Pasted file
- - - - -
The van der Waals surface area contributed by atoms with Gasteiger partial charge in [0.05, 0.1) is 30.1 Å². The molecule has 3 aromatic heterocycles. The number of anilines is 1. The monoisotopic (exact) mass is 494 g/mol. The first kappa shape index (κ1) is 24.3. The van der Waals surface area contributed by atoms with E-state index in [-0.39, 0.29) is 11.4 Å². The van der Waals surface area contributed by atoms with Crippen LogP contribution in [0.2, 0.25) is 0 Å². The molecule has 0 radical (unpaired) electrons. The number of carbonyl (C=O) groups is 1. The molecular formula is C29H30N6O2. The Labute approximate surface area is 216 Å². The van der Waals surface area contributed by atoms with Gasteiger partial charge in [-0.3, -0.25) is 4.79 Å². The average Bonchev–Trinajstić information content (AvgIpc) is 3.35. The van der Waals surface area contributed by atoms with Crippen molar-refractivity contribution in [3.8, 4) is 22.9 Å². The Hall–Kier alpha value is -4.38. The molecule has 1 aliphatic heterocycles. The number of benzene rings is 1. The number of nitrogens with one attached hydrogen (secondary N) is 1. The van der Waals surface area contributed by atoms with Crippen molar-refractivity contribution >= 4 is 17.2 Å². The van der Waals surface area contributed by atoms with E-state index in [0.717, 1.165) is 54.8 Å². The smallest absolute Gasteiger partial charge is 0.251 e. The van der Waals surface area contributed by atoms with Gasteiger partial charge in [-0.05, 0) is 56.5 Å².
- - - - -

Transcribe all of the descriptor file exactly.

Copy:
The van der Waals surface area contributed by atoms with Gasteiger partial charge in [0.05, 0.1) is 30.1 Å². The molecule has 3 aromatic heterocycles. The number of anilines is 1. The monoisotopic (exact) mass is 494 g/mol. The first kappa shape index (κ1) is 24.3. The van der Waals surface area contributed by atoms with E-state index in [-0.39, 0.29) is 11.4 Å². The van der Waals surface area contributed by atoms with Crippen LogP contribution in [0.2, 0.25) is 0 Å². The molecule has 0 radical (unpaired) electrons. The number of carbonyl (C=O) groups is 1. The molecular formula is C29H30N6O2. The Labute approximate surface area is 216 Å². The van der Waals surface area contributed by atoms with Gasteiger partial charge in [-0.3, -0.25) is 4.79 Å². The average Bonchev–Trinajstić information content (AvgIpc) is 3.35. The van der Waals surface area contributed by atoms with Crippen molar-refractivity contribution in [3.8, 4) is 22.9 Å². The Hall–Kier alpha value is -4.38. The molecule has 1 aliphatic heterocycles. The number of benzene rings is 1. The number of nitrogens with one attached hydrogen (secondary N) is 1. The van der Waals surface area contributed by atoms with Crippen molar-refractivity contribution >= 4 is 17.2 Å². The van der Waals surface area contributed by atoms with E-state index in [0.717, 1.165) is 54.8 Å². The smallest absolute Gasteiger partial charge is 0.251 e. The van der Waals surface area contributed by atoms with Gasteiger partial charge in [-0.05, 0) is 56.5 Å².